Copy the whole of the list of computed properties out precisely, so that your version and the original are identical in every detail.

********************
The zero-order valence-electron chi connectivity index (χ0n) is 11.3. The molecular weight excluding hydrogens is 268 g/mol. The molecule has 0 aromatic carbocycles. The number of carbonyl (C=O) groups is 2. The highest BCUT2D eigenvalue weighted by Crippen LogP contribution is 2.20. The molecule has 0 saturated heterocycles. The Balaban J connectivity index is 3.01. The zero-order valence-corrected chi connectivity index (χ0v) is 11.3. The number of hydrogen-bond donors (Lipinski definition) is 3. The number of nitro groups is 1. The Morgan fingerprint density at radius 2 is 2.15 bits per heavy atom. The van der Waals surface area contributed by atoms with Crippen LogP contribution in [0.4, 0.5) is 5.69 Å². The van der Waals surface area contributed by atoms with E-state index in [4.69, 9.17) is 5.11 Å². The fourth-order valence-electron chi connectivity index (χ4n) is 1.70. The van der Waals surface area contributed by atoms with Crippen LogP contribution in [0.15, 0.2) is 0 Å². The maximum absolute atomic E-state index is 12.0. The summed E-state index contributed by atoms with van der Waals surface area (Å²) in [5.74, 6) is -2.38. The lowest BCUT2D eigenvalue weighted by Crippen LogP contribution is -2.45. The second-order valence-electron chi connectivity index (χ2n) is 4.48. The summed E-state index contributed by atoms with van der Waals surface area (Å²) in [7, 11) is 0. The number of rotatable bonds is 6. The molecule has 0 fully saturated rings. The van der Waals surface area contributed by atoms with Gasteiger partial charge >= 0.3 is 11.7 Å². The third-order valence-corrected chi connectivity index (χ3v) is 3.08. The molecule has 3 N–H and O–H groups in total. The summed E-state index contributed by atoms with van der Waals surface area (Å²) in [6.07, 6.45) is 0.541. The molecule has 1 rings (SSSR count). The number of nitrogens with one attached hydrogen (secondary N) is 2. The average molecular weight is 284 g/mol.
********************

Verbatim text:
The zero-order valence-electron chi connectivity index (χ0n) is 11.3. The molecular weight excluding hydrogens is 268 g/mol. The molecule has 0 aromatic carbocycles. The number of carbonyl (C=O) groups is 2. The highest BCUT2D eigenvalue weighted by Crippen LogP contribution is 2.20. The molecule has 0 saturated heterocycles. The Balaban J connectivity index is 3.01. The zero-order valence-corrected chi connectivity index (χ0v) is 11.3. The number of hydrogen-bond donors (Lipinski definition) is 3. The number of nitro groups is 1. The Morgan fingerprint density at radius 2 is 2.15 bits per heavy atom. The van der Waals surface area contributed by atoms with Crippen LogP contribution in [0.4, 0.5) is 5.69 Å². The van der Waals surface area contributed by atoms with E-state index in [4.69, 9.17) is 5.11 Å². The fourth-order valence-electron chi connectivity index (χ4n) is 1.70. The van der Waals surface area contributed by atoms with Crippen LogP contribution in [0.15, 0.2) is 0 Å². The maximum absolute atomic E-state index is 12.0. The summed E-state index contributed by atoms with van der Waals surface area (Å²) in [5.74, 6) is -2.38. The lowest BCUT2D eigenvalue weighted by Crippen LogP contribution is -2.45. The second-order valence-electron chi connectivity index (χ2n) is 4.48. The summed E-state index contributed by atoms with van der Waals surface area (Å²) in [7, 11) is 0. The number of rotatable bonds is 6. The molecule has 0 fully saturated rings. The van der Waals surface area contributed by atoms with Gasteiger partial charge >= 0.3 is 11.7 Å². The third-order valence-corrected chi connectivity index (χ3v) is 3.08. The molecule has 3 N–H and O–H groups in total. The summed E-state index contributed by atoms with van der Waals surface area (Å²) in [6.07, 6.45) is 0.541. The molecule has 1 rings (SSSR count). The number of nitrogens with one attached hydrogen (secondary N) is 2. The average molecular weight is 284 g/mol.